Cal Poly Pomona

ACE Graduation Initiative Plan

Team Leader: Provost Marten denBoer

As one of seven polytechnic universities nationally, Cal Poly Pomona (CPP) integrates learn-by-doing into a broad liberal arts education that prepares students for a variety of professional and educational goals. According to the 2010 U.S. News & World Report College Rankings, CPP was 6th in the West in terms of campus ethnic diversity among all private and public schools. The number of first-time freshmen Latino students has risen to one-third of the entering class, which mirrors the trend in higher education as a whole and in the community that we serve. The diversity of our student population enriches students’ educational experience and personal development.

However, significant increases in entering student demand over the last several years have impacted the University’s ability to meet the needs of its diverse student population and forced the University to re-examine how resources are allocated to address student success. Graduation rates have been increasing, but without deliberate intervention this trend might not continue at its current rate. Particularly troubling could be the impact on the difference between the graduation rates of low income and under-represented minority students and their peers. To address these concerns, CPP has developed a plan centered around three concepts that the ACE Team believes are essential to increasing graduation rates: Advising, Curriculum, and Engagement.

Advising – Advising and the associated personal contact can play a demonstrative role in student success. Planned action items from the Advising Group include:

  • Increased communication for students just beginning their studies
  • Targeted communication to students identified as demonstrating at-risk characteristics
  • Individual on-line study plans to enhance advisor communication
  • Intrusive advising for students close to graduation

Success will be measured by qualities of responsibility and confidence for entering students, retention rates for at-risk students, implementation of online study plans, and number of excess units.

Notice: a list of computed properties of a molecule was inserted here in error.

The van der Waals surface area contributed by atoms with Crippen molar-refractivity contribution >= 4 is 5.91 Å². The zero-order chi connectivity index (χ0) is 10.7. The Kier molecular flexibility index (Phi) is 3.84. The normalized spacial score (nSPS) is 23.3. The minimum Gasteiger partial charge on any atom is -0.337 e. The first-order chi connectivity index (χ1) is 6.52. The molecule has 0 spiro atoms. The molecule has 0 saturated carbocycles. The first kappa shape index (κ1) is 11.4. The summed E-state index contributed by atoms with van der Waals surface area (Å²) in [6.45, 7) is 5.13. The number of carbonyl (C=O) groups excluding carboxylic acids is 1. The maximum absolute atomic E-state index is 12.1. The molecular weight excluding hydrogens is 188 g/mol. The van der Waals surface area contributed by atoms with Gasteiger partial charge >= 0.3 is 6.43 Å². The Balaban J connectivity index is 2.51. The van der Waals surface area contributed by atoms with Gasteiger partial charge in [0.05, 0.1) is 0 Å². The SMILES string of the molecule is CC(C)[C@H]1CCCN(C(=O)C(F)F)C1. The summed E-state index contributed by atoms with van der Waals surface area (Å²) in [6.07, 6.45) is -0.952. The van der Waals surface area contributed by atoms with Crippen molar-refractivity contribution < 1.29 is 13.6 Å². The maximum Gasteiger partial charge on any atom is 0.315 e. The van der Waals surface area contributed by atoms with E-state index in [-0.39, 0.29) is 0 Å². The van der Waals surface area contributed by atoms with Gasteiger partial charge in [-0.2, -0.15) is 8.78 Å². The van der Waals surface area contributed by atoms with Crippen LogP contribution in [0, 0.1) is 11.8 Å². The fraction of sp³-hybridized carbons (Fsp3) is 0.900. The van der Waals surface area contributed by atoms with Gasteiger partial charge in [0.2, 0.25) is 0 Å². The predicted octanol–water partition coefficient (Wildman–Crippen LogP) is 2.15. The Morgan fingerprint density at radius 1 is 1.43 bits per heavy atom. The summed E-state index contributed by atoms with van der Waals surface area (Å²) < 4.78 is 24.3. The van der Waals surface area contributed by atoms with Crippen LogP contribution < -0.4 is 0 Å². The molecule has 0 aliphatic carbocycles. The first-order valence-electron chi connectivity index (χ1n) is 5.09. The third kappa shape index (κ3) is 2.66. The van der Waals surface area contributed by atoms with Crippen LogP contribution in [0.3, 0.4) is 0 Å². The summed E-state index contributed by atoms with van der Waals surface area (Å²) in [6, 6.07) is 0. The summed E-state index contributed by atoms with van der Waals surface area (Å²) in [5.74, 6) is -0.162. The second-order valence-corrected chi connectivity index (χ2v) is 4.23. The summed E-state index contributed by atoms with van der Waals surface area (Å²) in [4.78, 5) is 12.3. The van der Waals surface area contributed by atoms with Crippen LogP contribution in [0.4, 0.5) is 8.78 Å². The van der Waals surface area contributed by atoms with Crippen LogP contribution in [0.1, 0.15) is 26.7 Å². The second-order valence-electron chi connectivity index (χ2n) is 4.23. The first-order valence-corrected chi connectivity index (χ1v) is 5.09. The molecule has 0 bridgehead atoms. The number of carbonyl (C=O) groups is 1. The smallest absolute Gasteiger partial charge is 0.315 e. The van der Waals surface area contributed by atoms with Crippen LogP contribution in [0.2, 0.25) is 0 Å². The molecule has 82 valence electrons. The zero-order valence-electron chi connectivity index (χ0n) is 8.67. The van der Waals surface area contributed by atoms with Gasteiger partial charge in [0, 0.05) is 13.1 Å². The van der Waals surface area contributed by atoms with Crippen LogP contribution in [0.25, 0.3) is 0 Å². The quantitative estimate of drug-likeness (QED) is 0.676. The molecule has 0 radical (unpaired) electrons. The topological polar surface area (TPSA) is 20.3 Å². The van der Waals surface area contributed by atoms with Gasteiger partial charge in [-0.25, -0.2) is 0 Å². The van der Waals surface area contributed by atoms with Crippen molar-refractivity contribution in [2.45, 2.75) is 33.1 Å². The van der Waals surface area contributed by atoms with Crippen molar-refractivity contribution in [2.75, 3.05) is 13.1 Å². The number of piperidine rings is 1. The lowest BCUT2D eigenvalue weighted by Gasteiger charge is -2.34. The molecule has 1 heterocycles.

Curriculum – Students frequently note that lack of access to classes slows their progress to graduation. In addition, the sequential nature of many academic programs can cause a gate-keeping effect making it difficult for students to construct efficient graduation plans. The proposed action items from the Curriculum Group include:

  • Identification of courses that delay progress to degree and prioritized scheduling and resource management to address these courses
  • New policies and procedures to reduce the number of course attempts
  • Enhancement of remediation program to improve success

Success will be measured by unmet demand in bottleneck courses, number of withdrawals and repeats, and success rate in remediation.

Engagement – Students active in campus life stay connected – both as undergraduates and as alumni. Improving students’ connections with university life may not only increase graduation rates, but also improve students’ self-identification as scholars and future professionals. The proposed action items from the Engagement Group include:

  • Establishment of an e-portfolio system for curricular and co-curricular areas
  • Expanded opportunities for student connections with faculty, peers, alumni, and professionals in their discipline
  • Increased financial support for students through scholarships and on-campus employment
  • Expand on-campus housing

Success will be measured by implementation of e-portfolio system, number of student interactions, financial support available to students, and number of students living on campus.

The plan is expected to increase graduation rates and decrease the gap between the graduation rates of the general undergraduate student population and underrepresented minority students, as follows:

  • First Time Freshmen: from 50% to 58%
  • Transfers: from 72% to 78%
  • Underrepresented Minorities: from 44% to 54%

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